Merck ($MRK) detailed losses in Venezuela last year and added that sales as of the second quarter in the country had turned 'negligible' as a full-blown economic crisis hits harder since oil prices collapsed early last year.
To be sure, every multinational has remarked for the past two quarters on losses connected to sales in Venezuela mainly related to the collapse of the bolivar exchange rate on a plunge in prices for the country's key export, crude oil.
But Rob Davis, executive vice president and chief financial officer at Merck, provided the extent of the damage for the company last year at approximately $210 million. He also signaled that the situation on the ground is at a standstill on sales.
"As you will remember, we scaled back our operations in Venezuela toward the end of last year and therefore recorded negligible sales from the country in the second quarter of this year," Davis said in reply to an analyst question on the July 29 earnings call.
In May, reports surfaced indicating doctors were striking. They could not find medicines for patients and Indian drug companies were pursuing complex barter deals through government channels for crude oil in return for continued drug shipments and to recoup overdue bills.
Adam Schechter, executive vice president and president for Global Human Health, said that outside of Venezuela in constant currency the company reported emerging market sales rose about 6%.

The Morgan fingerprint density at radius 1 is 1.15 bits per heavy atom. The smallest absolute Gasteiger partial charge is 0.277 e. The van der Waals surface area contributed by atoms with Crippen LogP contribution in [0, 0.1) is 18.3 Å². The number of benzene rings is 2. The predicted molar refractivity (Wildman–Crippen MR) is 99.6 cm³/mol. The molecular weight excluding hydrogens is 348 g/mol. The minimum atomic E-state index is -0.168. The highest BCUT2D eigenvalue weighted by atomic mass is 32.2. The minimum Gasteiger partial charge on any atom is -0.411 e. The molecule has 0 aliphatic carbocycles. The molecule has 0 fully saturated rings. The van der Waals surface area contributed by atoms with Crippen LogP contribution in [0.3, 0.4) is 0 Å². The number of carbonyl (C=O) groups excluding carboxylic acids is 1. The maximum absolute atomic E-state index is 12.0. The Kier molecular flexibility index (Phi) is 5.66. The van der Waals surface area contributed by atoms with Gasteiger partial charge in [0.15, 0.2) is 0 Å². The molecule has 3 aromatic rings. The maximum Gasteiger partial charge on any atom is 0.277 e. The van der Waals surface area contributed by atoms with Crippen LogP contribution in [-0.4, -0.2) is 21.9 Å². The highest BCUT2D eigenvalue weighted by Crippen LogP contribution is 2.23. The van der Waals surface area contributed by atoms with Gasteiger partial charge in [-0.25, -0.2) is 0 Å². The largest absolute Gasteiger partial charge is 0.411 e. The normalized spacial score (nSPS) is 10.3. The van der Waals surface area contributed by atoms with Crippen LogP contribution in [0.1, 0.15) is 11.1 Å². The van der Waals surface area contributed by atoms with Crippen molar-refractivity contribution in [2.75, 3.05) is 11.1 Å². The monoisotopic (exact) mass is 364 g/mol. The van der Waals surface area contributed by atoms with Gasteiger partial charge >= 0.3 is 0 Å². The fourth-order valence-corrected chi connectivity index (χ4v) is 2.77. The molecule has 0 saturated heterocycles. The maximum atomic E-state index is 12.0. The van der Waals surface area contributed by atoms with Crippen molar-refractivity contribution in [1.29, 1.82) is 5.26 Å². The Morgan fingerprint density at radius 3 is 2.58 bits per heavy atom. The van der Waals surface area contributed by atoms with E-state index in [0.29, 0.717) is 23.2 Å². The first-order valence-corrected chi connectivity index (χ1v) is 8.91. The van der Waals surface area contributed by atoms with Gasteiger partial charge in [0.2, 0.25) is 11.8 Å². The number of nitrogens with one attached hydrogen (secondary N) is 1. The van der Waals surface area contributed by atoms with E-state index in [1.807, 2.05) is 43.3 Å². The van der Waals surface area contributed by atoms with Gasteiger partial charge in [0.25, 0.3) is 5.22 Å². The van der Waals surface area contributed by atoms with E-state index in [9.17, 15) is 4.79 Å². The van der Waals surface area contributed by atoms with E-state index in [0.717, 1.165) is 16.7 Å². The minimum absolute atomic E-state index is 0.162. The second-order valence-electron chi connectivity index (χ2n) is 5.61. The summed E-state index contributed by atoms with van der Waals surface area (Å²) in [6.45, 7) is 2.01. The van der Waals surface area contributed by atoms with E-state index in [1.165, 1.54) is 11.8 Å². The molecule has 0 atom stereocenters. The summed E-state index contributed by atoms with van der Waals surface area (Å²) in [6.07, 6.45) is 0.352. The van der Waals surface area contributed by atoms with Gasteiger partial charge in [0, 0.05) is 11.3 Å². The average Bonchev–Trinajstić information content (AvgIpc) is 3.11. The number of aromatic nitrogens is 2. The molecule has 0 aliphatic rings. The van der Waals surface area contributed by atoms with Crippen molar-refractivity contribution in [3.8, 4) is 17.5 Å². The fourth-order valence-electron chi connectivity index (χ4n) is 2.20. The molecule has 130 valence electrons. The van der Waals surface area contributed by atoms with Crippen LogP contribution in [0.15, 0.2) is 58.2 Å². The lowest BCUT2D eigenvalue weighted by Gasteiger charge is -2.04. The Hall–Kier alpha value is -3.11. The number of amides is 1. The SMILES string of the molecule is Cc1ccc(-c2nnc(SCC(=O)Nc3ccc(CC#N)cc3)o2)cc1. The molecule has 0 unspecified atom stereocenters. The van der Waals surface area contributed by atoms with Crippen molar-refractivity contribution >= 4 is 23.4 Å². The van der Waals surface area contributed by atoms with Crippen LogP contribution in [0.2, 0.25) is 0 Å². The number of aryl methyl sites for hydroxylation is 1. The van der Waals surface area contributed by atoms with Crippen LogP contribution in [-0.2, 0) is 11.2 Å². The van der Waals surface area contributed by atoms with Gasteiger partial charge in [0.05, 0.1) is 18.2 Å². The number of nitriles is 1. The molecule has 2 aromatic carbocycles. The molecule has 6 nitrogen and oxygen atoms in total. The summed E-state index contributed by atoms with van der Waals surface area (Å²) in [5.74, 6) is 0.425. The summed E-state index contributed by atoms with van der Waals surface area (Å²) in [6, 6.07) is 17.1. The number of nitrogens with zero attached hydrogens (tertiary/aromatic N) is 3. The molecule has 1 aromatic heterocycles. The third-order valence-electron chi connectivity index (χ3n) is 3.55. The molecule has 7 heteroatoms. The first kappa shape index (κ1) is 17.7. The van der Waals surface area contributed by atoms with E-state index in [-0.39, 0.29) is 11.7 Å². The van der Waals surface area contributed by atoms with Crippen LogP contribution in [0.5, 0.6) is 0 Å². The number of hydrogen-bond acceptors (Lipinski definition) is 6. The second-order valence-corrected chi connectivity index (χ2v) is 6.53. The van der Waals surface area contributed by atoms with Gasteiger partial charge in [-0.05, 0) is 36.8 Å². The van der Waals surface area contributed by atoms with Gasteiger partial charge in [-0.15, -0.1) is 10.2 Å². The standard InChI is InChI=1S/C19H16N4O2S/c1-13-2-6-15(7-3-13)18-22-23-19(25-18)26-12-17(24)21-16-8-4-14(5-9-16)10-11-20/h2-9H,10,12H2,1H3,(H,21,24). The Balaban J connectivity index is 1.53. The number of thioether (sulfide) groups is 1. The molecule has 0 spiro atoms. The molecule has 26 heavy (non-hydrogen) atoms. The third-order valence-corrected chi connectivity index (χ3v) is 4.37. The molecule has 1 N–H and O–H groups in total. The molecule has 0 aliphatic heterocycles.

"So we continue to have good growth in the emerging markets. And if you look at China, we had 11% growth ex-foreign exchange. So, the growth, albeit not as good as it was a couple years ago, it continues to be robust," Schechter said.
"With that said, lumping emerging markets together today is not a good idea, because you have very different dynamics in terms of what is occurring in a market like China versus what is occurring in a market like Russia or what is happening in Argentina."
He did note that Januvia (sitagliptin) is a key product for the company in emerging markets with double-digit growth in many locations. What's more, he said China represents a major opportunity for the product as it wends its way through the National Reimbursement Drug List (NRDL) process.
"We really have not gotten NRDL approval for Januvia in China yet. So once that is achieved I think that represents another opportunity for us for growth of the Januvia franchise outside of the U.S.,” Schechter said
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